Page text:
Angelina Weld Grimké was born in Boston on February 27, 1880. Grimké's first poems appeared in the early 1900s in Colored American Magazine, The Boston Evening Transcript, and The Pilot. Grimké penned her best-known work, the play Rachel, in response to W. E. B. Du Bois’s call for Black theatrical productions. The play, which examined the impact of a lynching on an African American family, was staged in Washington, D.C. in 1916 and published in 1920. It was the first drama penned by an African American and performed by African American actors for a white audience. Grimké next published the short story “The Closing Door” in The Birth Control Review of 1919. Her work also appeared in Harlem Renaissance-era anthologies, including Countee Cullen’s Caroling Dusk (Harper and Brothers, 1927); Charles S. Johnson’s Ebony and Topaz (National Urban League, 1927); Alain Locke’s The New Negro (Atheneum, 1925); and Robert T. Kerlin’s Negro Poets and Their Poems (The Associated Publishers, 1923). Her poetry has experienced a revival in recent decades, with particular attention on her erotic love sonnets addressed to women, such as “Grass Fingers” and “El Beso,” leading to new recognition for Grimké as a lesbian poet. Source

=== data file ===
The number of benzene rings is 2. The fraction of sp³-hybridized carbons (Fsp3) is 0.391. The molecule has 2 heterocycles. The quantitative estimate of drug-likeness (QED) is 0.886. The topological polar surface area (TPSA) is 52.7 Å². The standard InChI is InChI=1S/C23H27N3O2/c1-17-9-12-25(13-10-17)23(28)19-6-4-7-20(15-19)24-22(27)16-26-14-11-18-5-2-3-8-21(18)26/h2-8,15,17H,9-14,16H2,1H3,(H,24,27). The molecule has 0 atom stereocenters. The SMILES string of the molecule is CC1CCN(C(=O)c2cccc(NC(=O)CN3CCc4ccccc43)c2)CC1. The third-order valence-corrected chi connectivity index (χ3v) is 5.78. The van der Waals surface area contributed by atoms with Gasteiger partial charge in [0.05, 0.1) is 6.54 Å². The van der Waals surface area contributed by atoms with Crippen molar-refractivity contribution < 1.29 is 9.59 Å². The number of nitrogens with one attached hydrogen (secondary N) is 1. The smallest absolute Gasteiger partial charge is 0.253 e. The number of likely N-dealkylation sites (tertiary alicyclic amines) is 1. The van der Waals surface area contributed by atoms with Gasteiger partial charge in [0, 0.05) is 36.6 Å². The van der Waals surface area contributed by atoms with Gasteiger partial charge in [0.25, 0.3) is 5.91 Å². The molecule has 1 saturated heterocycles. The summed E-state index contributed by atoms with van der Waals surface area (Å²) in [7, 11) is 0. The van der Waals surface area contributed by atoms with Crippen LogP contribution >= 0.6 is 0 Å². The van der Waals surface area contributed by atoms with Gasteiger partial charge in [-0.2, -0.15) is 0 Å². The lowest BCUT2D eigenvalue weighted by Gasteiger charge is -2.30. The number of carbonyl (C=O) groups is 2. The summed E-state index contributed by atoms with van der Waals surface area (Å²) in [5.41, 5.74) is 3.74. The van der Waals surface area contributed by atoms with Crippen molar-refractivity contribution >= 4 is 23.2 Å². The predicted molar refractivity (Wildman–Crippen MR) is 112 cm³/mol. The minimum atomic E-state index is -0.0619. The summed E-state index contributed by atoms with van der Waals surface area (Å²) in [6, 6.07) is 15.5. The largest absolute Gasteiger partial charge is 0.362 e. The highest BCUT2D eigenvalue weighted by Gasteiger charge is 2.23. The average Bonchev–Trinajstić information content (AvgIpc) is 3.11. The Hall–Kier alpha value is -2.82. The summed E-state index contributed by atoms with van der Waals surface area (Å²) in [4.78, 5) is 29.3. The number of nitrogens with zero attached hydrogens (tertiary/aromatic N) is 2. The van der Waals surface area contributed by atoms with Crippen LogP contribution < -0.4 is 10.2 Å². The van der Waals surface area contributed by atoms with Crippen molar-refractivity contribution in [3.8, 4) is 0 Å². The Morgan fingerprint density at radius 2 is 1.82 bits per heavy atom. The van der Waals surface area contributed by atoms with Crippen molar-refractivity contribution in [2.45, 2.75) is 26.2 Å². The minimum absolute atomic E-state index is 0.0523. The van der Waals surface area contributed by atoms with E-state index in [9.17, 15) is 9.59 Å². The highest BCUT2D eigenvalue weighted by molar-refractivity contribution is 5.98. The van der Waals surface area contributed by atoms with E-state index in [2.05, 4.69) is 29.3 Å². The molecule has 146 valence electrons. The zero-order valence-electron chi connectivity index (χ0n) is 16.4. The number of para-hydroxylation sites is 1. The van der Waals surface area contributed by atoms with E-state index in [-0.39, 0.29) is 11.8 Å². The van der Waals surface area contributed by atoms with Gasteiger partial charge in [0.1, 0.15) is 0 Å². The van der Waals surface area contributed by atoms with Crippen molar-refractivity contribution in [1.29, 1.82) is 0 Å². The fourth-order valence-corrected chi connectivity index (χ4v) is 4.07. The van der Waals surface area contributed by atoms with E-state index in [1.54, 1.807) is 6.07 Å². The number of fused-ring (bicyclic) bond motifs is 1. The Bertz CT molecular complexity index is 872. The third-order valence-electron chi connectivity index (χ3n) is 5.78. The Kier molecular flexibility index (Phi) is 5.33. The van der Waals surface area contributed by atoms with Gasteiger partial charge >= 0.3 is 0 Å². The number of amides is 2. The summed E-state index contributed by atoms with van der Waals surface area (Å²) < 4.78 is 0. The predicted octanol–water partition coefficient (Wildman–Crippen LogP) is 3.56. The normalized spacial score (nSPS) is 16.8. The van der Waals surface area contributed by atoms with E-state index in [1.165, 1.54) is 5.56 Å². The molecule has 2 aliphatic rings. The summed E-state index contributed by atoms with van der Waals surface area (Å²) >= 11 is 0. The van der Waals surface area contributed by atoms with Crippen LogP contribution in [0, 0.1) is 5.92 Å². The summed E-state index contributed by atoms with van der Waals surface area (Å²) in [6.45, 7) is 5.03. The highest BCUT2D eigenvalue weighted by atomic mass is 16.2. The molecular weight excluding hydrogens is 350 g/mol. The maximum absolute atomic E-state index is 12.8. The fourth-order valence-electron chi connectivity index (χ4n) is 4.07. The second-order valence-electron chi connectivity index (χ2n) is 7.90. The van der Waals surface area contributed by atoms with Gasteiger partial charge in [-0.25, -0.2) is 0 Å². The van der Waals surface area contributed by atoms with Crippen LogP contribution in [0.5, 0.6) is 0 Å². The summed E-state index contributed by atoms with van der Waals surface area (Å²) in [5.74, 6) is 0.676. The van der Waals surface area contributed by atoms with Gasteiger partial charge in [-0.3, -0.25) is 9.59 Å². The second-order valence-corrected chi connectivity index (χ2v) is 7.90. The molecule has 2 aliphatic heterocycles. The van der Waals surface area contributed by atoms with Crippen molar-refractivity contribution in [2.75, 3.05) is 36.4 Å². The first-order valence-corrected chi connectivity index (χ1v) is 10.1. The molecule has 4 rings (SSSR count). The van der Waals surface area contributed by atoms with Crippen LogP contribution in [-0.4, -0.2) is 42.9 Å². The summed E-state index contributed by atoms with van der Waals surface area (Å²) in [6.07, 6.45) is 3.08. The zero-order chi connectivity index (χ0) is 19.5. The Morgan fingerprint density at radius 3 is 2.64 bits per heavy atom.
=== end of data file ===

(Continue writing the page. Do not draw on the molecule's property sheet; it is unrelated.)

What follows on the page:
Grimké died on June 10, 1958.